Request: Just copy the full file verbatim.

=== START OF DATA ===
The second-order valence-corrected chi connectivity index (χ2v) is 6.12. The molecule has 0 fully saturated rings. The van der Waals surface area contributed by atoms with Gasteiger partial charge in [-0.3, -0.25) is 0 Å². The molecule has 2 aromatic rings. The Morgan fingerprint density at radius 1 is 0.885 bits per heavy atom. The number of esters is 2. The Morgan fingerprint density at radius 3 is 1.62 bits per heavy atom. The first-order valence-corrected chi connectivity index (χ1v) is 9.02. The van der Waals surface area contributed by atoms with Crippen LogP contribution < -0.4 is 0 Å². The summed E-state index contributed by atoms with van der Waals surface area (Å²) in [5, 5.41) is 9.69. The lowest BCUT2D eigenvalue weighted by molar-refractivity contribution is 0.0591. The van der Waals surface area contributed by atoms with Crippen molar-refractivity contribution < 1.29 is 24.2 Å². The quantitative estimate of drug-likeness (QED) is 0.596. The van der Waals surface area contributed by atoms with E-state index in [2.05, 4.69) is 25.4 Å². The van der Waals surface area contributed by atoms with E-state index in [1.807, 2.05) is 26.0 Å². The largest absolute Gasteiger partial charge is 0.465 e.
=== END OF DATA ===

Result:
The second-order valence-corrected chi connectivity index (χ2v) is 6.12. The molecule has 0 fully saturated rings. The van der Waals surface area contributed by atoms with Gasteiger partial charge in [-0.3, -0.25) is 0 Å². The molecule has 2 aromatic rings. The Morgan fingerprint density at radius 1 is 0.885 bits per heavy atom. The number of esters is 2. The Morgan fingerprint density at radius 3 is 1.62 bits per heavy atom. The first-order valence-corrected chi connectivity index (χ1v) is 9.02. The van der Waals surface area contributed by atoms with Crippen LogP contribution < -0.4 is 0 Å². The summed E-state index contributed by atoms with van der Waals surface area (Å²) in [5, 5.41) is 9.69. The lowest BCUT2D eigenvalue weighted by molar-refractivity contribution is 0.0591. The van der Waals surface area contributed by atoms with Crippen molar-refractivity contribution < 1.29 is 24.2 Å². The quantitative estimate of drug-likeness (QED) is 0.596. The van der Waals surface area contributed by atoms with E-state index in [2.05, 4.69) is 25.4 Å². The van der Waals surface area contributed by atoms with E-state index in [1.807, 2.05) is 26.0 Å². The largest absolute Gasteiger partial charge is 0.465 e.